- Chris Forsberg, ESPN Staff Writer
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BOSTON -- Boston Celtics coach Brad Stevens spoke highly of Jordan Crawford and MarShon Brooks, the two players the team dealt away in a three-team swap Wednesday, but expressed excitement about the stockpile of draft picks his team is collecting while building toward a brighter future.
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Jordan Crawford was traded to the Golden State Warriors on Wednesday.The Celtics sent Crawford and Brooks to Miami, while taking back veteran center Joel Anthony and as many as three future draft picks. Boston now owns as many as 17 total picks over the next five drafts, including as many as 10 first-round selections (though lottery protections could lower that number).
"I love the idea that we’re really looking with a vision to be as good as we can be for as long as we can be," said Brad Stevens. "I think we’ve got, not only with [the addition of] Anthony, but with all these picks that are just adding up and adding up and adding up, you’re going to have a lot of flexibility moving forward."
The Celtics, losers of nine straight entering Wednesday's game against the Toronto Raptors, have not shied from the fact that this is a transition season, one that won't be graded on wins and losses. Boston coaches and players desire to win games, but the front office is also focused on collecting future assets and unclogging the payroll to offer greater flexibility this offseason and beyond.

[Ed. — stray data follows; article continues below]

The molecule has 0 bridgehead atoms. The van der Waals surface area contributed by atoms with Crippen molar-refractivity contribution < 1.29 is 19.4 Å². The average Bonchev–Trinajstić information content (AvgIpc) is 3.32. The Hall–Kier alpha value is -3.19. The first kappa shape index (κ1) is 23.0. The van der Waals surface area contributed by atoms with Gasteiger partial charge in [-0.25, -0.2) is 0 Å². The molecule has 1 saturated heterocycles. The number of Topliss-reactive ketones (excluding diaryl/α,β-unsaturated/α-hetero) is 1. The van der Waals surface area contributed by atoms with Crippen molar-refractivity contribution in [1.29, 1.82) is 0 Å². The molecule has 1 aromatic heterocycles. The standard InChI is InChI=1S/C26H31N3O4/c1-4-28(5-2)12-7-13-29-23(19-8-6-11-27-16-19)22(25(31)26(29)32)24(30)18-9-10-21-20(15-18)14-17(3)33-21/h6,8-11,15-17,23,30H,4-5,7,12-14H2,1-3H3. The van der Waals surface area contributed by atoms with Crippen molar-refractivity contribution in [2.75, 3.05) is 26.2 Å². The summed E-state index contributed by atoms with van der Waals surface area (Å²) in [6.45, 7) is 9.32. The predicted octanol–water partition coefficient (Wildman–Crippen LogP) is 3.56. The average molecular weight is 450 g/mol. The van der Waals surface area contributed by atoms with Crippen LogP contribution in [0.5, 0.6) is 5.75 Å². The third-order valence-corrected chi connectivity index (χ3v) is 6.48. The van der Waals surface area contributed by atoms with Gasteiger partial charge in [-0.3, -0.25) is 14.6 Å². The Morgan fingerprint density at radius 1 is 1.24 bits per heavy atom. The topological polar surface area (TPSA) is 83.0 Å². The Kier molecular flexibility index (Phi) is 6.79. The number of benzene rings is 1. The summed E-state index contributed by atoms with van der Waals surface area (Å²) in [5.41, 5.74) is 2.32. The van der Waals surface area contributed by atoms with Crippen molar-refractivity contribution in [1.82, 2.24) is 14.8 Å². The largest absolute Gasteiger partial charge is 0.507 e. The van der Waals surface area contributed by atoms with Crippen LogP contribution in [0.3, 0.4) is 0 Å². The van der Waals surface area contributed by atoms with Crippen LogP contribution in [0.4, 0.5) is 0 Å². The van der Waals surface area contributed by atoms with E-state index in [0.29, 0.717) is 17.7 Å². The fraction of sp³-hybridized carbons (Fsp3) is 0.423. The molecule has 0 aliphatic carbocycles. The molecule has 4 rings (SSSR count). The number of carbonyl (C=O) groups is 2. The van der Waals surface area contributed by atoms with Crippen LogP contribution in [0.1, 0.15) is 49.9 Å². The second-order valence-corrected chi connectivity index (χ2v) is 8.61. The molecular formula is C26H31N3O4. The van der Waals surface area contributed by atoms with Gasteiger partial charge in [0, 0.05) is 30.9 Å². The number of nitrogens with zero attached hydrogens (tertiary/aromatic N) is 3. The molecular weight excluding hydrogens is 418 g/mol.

Stevens clearly took pride in the growth of Crawford's game this season, the Celtics shaping him from a reserve chucker into a serviceable combo guard who won the Eastern Conference's Player of the Week award in early December.
"I appreciate all that Jordan and MarShon both did and, obviously, Jordan’s growth has been well-documented," said Stevens. "I’m really happy for him from the standpoint that he continues to get better and better and better. I had a good talk with him, wished both of those guys well."
But the reality is that neither player was in the team's long-term future. Crawford would have been a restricted free agent, while Brooks couldn't crack this season's rotation and recently spent time in the D-League. Boston was able to turn them into at least two draft picks (and three if Philadelphia misses the playoffs in each of the next two seasons).
What's more, the impending return of point guard Rajon Rondo would have limited the available minutes in an already crowded backcourt, making Crawford and Brooks even more expendable. After the Celtics made their second trade in 10 days, and with more than a month remaining before the Feb. 20 trade deadline, understand this is part of the business for a transitioning team.
"It’s the business of the NBA," said Jared Sullinger. "You have the court aspect, and you have the office aspect. Just part of the business and you get used to that."
Do the remaining Celtics players worry about their own futures here?
"No, I think these guys understand it’s a business," said Sullinger. "And I’m pretty sure their agent is on top of everything -- that’s why we pay them our 4 percent."
Like his coach, Sullinger wished the players well.
"I just want to wish those guys the best," said Sullinger. "Jordan really helped this basketball team with his playmaking ability. ... And MarShon was a great teammate. Those guys did so many things for this basketball team that really helped us out. I just wish them the best in everything they do."
Ultimately, the Celtics had to refocus on the task at hand and trying to end this losing streak.
"We’re on a nine-game losing streak," said Gerald Wallace. "We have the guys that’s here in the locker room and nobody can stop that but us so we’ve kind of got to figure that out and whatever happens happens."